Books translated into English are listed by the original date published in language of origin.




A Select Bibliography on Young Adult Dystopias

Ahtezak, Janice. "The Visions of H.M. Hoover." Children's Literature Association Quarterly. 10 (1985): 73-76.

Applebaum, Noga. Representations of Technology in Science Fiction for Young People: Control Shift. New York: Routledge, 2009.

Braithewaite, Elizabeth. "'When I Was a Child I Thought as a Child…': The Importance of Memory in Constructions of Childhood and Social Order in a Selection of Post-Disaster Fictions." Papers: Explorations into Children's Literature. 15:2 (September 2005): 50 (8).

Brians, Paul. "Nuclear War Fiction for Young Readers: A Commentary and Annotated Bibliography." Science Fiction, Social Conflict and War. Manchester: Manchester University Press, 1990. 132-150.

Butts, Dennis. "The Adventure Story." Stories and Society: Children's Literature in Its Social Context. Dennis Butts, ed. New York: St. Martin's, 1992. 65-83.

Crew, Hilary S. "Not So Brave a World: The Representation of Human Cloning in Science Fiction for Young Adults." The Lion and the Unicorn. 28 (2004) 203-221.

Deane, Paul. "Science and Technology in the Children's Fiction Series." Lamar Journal of the Humanities. 16:1. (1990): 20-32.

Esmonde, Margaret. "After Armageddon: The Post Cataclysmic Novel for Young Readers." Children's Literature: The Annual of the Modern Language Association Group on Children's Literature and the Children's Literature Association. Philadelphia: 1977. 211-220.

Hintz, Carrie. "Monica Hughes, Lois Lowry, and Young Adult Dystopias." The Lion and the Unicorn. 26 (2002) 254-264.

Hintz, Carrie and Elaine Ostry, eds. Utopian and Dystopian Writing Children and Young Adults. New York: Routledge, 2003.

James, Kathryn. Death, Gender and Sexuality in Contemporary Adolescent Culture. New York: Routledge, 2009.

Kennan, Patricia. "'Belonging' in Young Adult Dystopian Fiction: New Communities Created by Children." Papers: Explorations into Children's Literature. 15:2 (September 2005) 40(10).

May, Jill and Perry Nodelman. "The Perils of Generalizing about Children's Science Fiction." Science Fiction Studies. 13:2: "Nuclear War and Science Fiction." (July 1986) 225-229.

Mendlesohn, Farah. "The Campaign for Shiny Futures." The Horn Book Magazine. (March/April 2009) Online here.

___. The Inter-Galactic Playground: A Critical Study of Children's and Teens' Science Fiction. Jefferson, N.C.: McFarland & Co., 2009.

Milner, Joseph O. "Oathkeepers and Vagrants: Meliorist and Reactive World Views in Science Fiction." Children's Literature Association Quarterly. 10 (1985): 71-73.

Muller, Al. "Doomsday Fiction and the YA Reader." The ALAN Review. 16:1 (Fall 1988): 42-45.

Nodelman, Perry. "Out There in Children's Science Fiction: Forward into the Past." Science Fiction Studies. 12: 3 (November 1985) 285-296.

Ostry, Elaine. "'Is He Still Human? Are You?': Young Adult Science Fiction in the Posthuman Age." The Lion and the Unicorn. 28 (2004) 222-246.

Reber, Lauren L. Negotiating Hope and Honesty: A Rhetorical Criticism of Young Adult Dystopian Literature. M.A. Thesis, Department of English: Brigham Young University, 2005.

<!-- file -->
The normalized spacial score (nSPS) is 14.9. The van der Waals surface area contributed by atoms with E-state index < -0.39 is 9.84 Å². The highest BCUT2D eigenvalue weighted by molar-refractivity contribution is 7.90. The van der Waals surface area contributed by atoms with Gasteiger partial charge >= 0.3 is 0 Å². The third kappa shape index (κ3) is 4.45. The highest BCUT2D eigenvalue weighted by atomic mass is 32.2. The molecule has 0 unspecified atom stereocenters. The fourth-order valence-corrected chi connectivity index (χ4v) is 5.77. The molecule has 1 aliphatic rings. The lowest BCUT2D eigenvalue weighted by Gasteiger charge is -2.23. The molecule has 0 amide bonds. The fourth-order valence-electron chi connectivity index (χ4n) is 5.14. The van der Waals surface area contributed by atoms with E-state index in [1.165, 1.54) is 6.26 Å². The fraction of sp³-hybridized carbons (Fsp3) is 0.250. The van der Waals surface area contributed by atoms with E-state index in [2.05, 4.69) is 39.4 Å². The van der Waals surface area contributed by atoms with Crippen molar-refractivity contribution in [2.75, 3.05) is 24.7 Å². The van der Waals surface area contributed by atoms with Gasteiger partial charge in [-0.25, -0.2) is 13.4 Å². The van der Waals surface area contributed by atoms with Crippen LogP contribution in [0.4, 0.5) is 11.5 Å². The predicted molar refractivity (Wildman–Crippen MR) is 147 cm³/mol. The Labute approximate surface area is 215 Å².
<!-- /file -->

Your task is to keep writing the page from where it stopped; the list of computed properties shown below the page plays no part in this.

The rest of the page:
Sambell, Kay. "Carnivalizing the Future: A New Approach to Theorizing Childhood and Adulthood in Science Fiction for Young Readers." The Lion and the Unicorn. 28 (2004) 247-267.

Sullivan III, C.W., ed. Science Fiction for Young Readers. Contributions to the Study of Science Fiction and Fantasy, Number 56. C.W. Sullivan III, ed. Westport, Connecticut: Greenwood Press, 1993.

___. Young Adult Science Fiction. Contributions to the Study of Science Fiction and Fantasy, Number 79. C.W. Sullivan III, ed. Westport, Connecticut: Greenwood Press, 1999.

Svilpis, Jānis. "Authority, Autonomy, and Adventure in Juvenile Science Fiction." Children's Literature Association Quarterly. 8 (Fall 1983): 22-26.

Walton, Jo. "The Dystopic Earths of Heinlein's Juveniles." Tor.com. 5 August, 2008. Online here.

Wehmeyer, Lillian B. Images in a Crystal Ball: World Futures in Novels for Young People. Littleton: Libraries Unlimited, 1981.

Yoke, Carl B. Phoenx from the Ashes: The Literature of the Remade World. Westport, Connecticut: Greenwood Press, 1987.

Zipes, Jack. "The Age of Commodified Fantasticism: Reflections of Children's Literature and the Fantastic." Children's Literature Association Quarterly. 9 (Fall 1984-1985): 187-190.


Information on the Millennial Generation - USA

The Gallup Student Poll National Report - 2009
Dr. Shane J. Lopez, Senior Scientist in Residence

"Millennial Students: What Do We Know and What Does It Mean for Admissions?" - 2007
2007 College Board National Forum
Richard A. Hessel and John H. Pryor

"A Snapshot of American High Four Decades: "A Snapshot of American High Schoolers Across Four Decades: 1976; 1985; 1994; 2001" - 2006
Connie Flanagan and D. Wayne Osgood
The Network on Transitions to Adulthood Analysis of Monitoring the Future Data

"The Generation Gap Revisited" - 2004
Tom W. Smith
The Network on Transitions to Adulthood
"Generation Gaps in Attitudes and Values from the 1970s to the 1990s."



I will be posting additional reports from WorldCon 2009 soon! Thank you for reading.


"How could someone not fit in? The community was so meticulously ordered, the choices so carefully made."
- Lois Lowry, The Giver

Comments

( 13 comments — Leave a comment )
wellinghall
Aug. 9th, 2009 02:11 pm (UTC)
Good luck with your paper; I hope it goes really well.
eldritchhobbit
Aug. 9th, 2009 02:40 pm (UTC)
Many thanks indeed!
chickenfried_jo
Aug. 9th, 2009 02:58 pm (UTC)
wow, love the new journal design! lol
I wish I could go to your panel.
I remember a moment when I was around 15 when all the pressure of the 'stop drop and hide' culture caught up with me and it seemed I was facing the end of everything as we know it. I was so terrified because my imagination just would not let me go. Ever since then dystopian stories have fascinated me. I haven't read every story out there, but I do spend a bit of time always thinking what will be useful when the lights go out.